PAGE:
During the trial Thursday, Justice Department attorney John Read asked Markus Dohle, chief executive of Penguin Random House, if this promise has any legal value: Dohle said no, but he also said the group he will respect you because otherwise it will damage his reputation.
According to the defense of Penguin Random House, the acquisition will increase competition in the publishing sector and the forms of efficiency it will allow will allow authors to pay more, which will push competitors to do the same.
The other concern about the merger is that large publishers are increasingly trying to grab potential bestsellers predominantly to the detriment of average and minor authors, a trend that has actually been around for some time. In 2021, according to data from NPD BookScan, which tracks copies of paper books sold by most retailers, 38 percent of the highest-selling books were published by Penguin Random House; 11 per cent from Simon & Schuster.
Among those who care about the so-called independent publishers, the smaller ones, there is also Stephen King, the famous author of horror novels. Despite being a Simon & Schuster author, King spoke at the trial as a witness to the Justice Department: he believes that greater consolidation of large publishing groups harms other publishers, those who have historically discovered and published new literary talent.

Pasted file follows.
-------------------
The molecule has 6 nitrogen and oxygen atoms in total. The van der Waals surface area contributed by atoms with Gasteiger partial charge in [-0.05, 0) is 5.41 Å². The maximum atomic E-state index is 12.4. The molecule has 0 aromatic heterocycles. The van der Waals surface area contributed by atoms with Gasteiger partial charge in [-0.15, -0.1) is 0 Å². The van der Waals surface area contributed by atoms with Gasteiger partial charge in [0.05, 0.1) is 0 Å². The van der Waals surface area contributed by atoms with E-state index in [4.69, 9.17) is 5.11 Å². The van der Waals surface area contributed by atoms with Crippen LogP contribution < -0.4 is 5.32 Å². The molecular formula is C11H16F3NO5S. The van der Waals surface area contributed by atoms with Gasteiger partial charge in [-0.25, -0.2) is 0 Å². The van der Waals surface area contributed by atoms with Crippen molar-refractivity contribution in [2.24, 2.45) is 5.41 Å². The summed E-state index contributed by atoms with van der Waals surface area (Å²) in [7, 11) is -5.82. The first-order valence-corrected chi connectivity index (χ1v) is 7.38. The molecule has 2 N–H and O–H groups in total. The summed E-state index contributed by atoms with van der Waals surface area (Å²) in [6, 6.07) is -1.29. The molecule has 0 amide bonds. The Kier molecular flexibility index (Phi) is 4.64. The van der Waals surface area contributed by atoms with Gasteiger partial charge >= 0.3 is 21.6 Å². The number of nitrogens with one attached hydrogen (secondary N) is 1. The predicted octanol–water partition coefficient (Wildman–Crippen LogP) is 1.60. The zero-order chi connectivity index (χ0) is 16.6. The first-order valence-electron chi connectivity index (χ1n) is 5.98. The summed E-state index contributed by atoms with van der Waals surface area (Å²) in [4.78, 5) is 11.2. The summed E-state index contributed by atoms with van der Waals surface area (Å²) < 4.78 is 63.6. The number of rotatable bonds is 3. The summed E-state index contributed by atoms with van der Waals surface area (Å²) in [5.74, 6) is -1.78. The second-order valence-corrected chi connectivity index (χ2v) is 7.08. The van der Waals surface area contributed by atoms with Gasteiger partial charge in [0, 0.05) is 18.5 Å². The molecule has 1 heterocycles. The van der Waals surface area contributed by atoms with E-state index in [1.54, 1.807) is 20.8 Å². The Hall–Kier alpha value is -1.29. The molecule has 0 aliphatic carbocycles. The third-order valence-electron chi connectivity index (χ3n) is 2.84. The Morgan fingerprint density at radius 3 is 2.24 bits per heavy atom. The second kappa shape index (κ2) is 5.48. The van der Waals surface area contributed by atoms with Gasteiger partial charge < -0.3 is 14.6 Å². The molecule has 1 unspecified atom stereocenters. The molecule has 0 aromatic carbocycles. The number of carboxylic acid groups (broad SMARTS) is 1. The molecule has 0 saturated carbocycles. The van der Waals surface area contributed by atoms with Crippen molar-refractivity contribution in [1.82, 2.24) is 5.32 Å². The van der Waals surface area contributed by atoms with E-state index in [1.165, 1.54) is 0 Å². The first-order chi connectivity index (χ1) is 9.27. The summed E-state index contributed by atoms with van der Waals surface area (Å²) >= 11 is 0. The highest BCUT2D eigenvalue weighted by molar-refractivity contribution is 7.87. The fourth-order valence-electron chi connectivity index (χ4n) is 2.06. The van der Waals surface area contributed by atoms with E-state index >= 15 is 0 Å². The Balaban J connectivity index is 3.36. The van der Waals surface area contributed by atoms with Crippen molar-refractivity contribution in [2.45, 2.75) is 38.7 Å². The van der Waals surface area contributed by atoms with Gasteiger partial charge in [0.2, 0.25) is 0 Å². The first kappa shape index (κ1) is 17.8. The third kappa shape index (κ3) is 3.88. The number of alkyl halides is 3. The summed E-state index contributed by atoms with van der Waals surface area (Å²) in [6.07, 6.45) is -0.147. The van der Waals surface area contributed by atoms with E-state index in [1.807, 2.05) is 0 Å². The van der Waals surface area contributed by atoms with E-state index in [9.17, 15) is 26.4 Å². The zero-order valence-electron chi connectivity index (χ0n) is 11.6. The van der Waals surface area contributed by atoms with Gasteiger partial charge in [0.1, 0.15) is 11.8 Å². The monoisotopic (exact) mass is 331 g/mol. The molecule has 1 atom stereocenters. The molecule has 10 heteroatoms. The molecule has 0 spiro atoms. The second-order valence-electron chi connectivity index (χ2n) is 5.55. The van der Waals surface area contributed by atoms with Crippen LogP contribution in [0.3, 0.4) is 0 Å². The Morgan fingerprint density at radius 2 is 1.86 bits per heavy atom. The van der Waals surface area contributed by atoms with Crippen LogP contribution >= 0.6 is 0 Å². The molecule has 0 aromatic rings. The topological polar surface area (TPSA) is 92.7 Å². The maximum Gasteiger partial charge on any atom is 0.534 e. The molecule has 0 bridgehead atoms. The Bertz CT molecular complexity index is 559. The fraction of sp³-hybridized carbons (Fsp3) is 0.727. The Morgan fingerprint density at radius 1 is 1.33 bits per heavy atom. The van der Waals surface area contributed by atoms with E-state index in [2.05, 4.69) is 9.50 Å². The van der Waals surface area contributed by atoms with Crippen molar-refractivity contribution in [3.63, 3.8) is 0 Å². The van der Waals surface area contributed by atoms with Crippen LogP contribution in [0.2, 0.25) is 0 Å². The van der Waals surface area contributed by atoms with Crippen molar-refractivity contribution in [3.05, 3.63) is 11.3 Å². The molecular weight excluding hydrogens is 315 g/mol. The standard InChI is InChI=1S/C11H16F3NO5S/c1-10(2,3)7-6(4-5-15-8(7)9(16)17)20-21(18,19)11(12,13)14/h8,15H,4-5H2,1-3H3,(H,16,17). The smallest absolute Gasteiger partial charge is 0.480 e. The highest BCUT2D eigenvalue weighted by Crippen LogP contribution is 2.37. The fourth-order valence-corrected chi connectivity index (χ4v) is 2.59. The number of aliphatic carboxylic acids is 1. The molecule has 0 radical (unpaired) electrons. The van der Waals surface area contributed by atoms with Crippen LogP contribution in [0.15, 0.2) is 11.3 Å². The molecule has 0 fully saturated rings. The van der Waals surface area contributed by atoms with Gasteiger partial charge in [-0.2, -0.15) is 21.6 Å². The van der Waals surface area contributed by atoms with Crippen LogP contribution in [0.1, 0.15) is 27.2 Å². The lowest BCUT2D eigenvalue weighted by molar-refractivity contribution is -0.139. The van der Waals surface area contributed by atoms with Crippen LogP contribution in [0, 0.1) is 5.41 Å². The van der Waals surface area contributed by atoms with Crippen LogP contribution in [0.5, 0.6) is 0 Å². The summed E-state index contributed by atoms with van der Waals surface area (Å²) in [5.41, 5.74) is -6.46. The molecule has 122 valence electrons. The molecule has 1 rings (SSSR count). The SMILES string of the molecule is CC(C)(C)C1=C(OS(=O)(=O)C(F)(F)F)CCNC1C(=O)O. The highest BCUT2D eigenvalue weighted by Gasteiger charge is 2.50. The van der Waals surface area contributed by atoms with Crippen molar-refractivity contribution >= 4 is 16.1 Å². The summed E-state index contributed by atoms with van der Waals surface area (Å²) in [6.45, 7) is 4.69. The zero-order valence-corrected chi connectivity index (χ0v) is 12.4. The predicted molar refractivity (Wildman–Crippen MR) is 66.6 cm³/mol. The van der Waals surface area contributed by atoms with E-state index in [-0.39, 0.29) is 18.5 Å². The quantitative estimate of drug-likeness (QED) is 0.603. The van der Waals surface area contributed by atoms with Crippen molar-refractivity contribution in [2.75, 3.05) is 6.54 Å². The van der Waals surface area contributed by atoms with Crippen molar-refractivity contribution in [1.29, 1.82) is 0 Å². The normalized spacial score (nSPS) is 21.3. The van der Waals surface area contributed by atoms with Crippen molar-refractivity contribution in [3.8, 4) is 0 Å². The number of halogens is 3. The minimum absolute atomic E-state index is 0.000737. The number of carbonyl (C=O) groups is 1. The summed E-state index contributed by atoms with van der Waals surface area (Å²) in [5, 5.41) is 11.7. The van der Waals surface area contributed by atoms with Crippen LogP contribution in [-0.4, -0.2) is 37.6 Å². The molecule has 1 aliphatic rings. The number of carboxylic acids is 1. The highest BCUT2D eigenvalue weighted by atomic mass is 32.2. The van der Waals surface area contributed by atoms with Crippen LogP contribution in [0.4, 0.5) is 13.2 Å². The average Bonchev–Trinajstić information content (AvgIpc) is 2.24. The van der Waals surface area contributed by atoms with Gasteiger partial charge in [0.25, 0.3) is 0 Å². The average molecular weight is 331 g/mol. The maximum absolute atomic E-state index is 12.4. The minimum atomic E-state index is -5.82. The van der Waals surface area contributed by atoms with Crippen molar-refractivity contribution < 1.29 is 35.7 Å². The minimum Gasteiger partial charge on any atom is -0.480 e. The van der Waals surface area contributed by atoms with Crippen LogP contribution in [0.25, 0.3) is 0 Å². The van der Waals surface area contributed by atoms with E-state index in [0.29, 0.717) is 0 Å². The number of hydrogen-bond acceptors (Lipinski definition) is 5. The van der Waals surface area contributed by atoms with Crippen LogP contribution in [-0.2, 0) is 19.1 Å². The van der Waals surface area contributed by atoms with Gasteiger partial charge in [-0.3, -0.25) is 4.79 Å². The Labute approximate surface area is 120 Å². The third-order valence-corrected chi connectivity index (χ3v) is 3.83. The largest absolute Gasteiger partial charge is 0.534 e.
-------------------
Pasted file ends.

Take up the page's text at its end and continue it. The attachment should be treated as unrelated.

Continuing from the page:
At the same time, part of the defense of the merger is based – implicitly – on the idea that a larger publishing group can more oppose Amazon, in recent decades seen as the main danger to the ecosystem of book production.
The large e-commerce site is the leading book retailer in the United States (in Italy online bookstores sell just over 40 percent of books and Amazon is the one with the largest share) and for this reason it has had and has a position dominant to negotiate on book prices and order size. For years, the idea has been circulating among the large publishing houses that the balance of forces can be reversed with a larger publishing group.
The trial on the possible merger will last until August 19 and the sentence is expected in November. If the acquisition is blocked, Penguin Random House will have to pay a penalty of approximately $ 200 million (more than € 195 million) to Paramount Global, the group that owns Simon & Schuster.
The real problems, however, will be those that Simon & Schuster itself will have to face: Paramount Global, which owns a series of television networks such as CBS, is not interested in continuing to invest in the publishing market and is focusing mainly in the field of streaming video content. You will therefore continue to look for someone to buy Simon & Schuster.
However, if the acquisition is blocked, other large publishing groups – such as HaperCollins, which is part of Rupert Murdoch’s News Corp and had made an offer for Simon & Schuster beaten by Penguin Random House – are unlikely to come forward. An investment company could therefore propose itself as a buyer, a hypothesis that scares those who work for Simon & Schuster because it could lead to staff cuts and a reduction in the group’s publishing activities.
For this reason, among the experts there are those who comment, joking up to a certain point, that perhaps the best buyer would be Amazon.